84 In simple Neatness elegantly bred,
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85 Of what or Health or Nature asks, possess'd,
86 Receiv'd by all, and by his Friends caress'd,
87 False and insidious can the Fair pursue,
88 And look on Beauty with a Miser's View?
89 Taught by the Muse such abject Souls to hate,
90 And hope sweet Converse from the Marriage-State,
91 I place my Triumphs in a matchless Wife,
92 Nor seek superfluous Vanities of Life:
93 Thus, unobnoxious to Detraction's Aim,
94 Nor base Suspicion can attaint my Fame.
95 Degen'rate Thought! Let sland'rous Tongues assail;
96 Spread all their Poison, all their Rage prevail;
97 So gracious Heav'n restore thee, to enjoy
98 What Love could leave, but Wisdom could employ.
99 Mean-while my Delia manifests her Worth;
100 The Loss of Riches calls her Prudence forth:
101 Behold her now with Dignity descend;
102 And low, but necessary, Cares attend;
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103 Chearful, what Fortune not allows, resign;
104 And, harder still, her Charities confine:
105 But Heav'n in secret sees the kind Intent,
106 Each Act of Pity, or of Bounty, meant;
107 Heav'n sees in secret; but in open Day
108 Will crown thy Merit, and thy Praise display.
109 Tho' small thy Store, not Millions could suffice,
110 To furnish all thy lib'ral Thought supplies.
111 How oft thy lov'd Sapphira melts thy Breast,
112 Obscur'd her Worth, her Genius half depress'd!
113 How oft thy Fancy helps Old-Age along!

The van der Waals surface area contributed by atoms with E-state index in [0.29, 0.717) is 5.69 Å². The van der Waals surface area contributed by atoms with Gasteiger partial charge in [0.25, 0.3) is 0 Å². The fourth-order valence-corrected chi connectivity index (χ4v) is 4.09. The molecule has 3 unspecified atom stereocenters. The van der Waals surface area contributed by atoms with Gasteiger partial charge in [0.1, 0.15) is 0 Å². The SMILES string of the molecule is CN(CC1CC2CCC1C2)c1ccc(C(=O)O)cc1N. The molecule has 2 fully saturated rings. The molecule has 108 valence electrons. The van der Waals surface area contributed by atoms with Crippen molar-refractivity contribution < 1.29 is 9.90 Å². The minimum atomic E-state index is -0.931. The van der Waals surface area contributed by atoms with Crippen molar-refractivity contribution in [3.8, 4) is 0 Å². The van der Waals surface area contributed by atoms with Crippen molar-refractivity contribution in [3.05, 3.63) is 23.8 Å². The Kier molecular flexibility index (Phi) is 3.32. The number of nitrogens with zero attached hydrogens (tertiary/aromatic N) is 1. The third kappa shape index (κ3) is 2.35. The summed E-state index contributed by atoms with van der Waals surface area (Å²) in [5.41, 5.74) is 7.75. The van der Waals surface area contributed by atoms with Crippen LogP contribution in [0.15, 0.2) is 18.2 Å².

114 Or hears the Widow's, and the Orphan's Song!
115 Now visionary Temples rise around;
116 And half thy Empire, GEORGE, is sacred Ground.
117 From Thee, my Delia, from thy watchful Care,
118 My Little lasts; my Little, Friends can share:
119 Nor Debts distract, nor Usuries devour;
120 Poor if I am, within my Fortune poor.
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121 Smile on, my Fair, tho' cautious, void of Fear,
122 Wise to shun Sorrows, or prepar'd to bear.
123 Who copies Thee, shall never fail to find,
124 'Midst Clouds and Storms, the Sun-shine of the Mind:
125 For Piety (whatever Ill impends)
126 Omniscience guides, Omnipotence defends.
127 Bless'd in Retirement, Competence, and Love,
128 Below all Envy, and all Vice above,
129 Crown'd with Content, I only burn to show,
130 (Hopeless to recompense) how much I owe.
131 O born with Genius, and with Learning fill'd,
132 In ev'ry Rule of happy Writings skill'd;
133 Whom Beauties strike, false Ornaments offend;
134 Who weigh with Care each Author's Scope and End;
135 Know why Pope slackens, or augments his Fire;
136 And oft, where others damn, the most admire;
137 (So shallow Wits, with bolder Folly, blame,
138 From Parts, the faultless Universal Frame:
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139 But Newton's Genius could the Whole explore,
140 See All was good, and Wisdom's Hand adore.)
141 This Verse (you know me free from faulty Pride)
142 Or kindly authorize, or kindly hide:
143 Approve; and Fame shall sanctify my Lays:
144 Suppress; yet Love my grateful Labour pays.


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About this text

Title (in Source Edition): To Mrs. Ward.
Author: William Ward
Themes: women; female character; marriage; virtue; vice
Genres: heroic couplet; address; panegyric
References: DMI 11598

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Source edition

Barber, Mary, ca. 1690-1757. Poems on Several Occasions [poems only]. London: Printed for C. Rivington, at the Bible and Crown in St. Paul's Church-Yard, 1734, pp. 206-214. xlviii,283,[7]p.; 8⁰. (ESTC T42622; DMI 519; Foxon p. 45) (Page images digitized from a copy in the Bodleian Library [Harding C 3644].)

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Typography, spelling, capitalization, and punctuation have been cautiously modernized. The source of the text is given and all significant editorial interventions have been recorded in textual notes. This ECPA text has been edited to conform to the recommendations found in Level 5 of the Best Practices for TEI in Libraries version 4.0.0.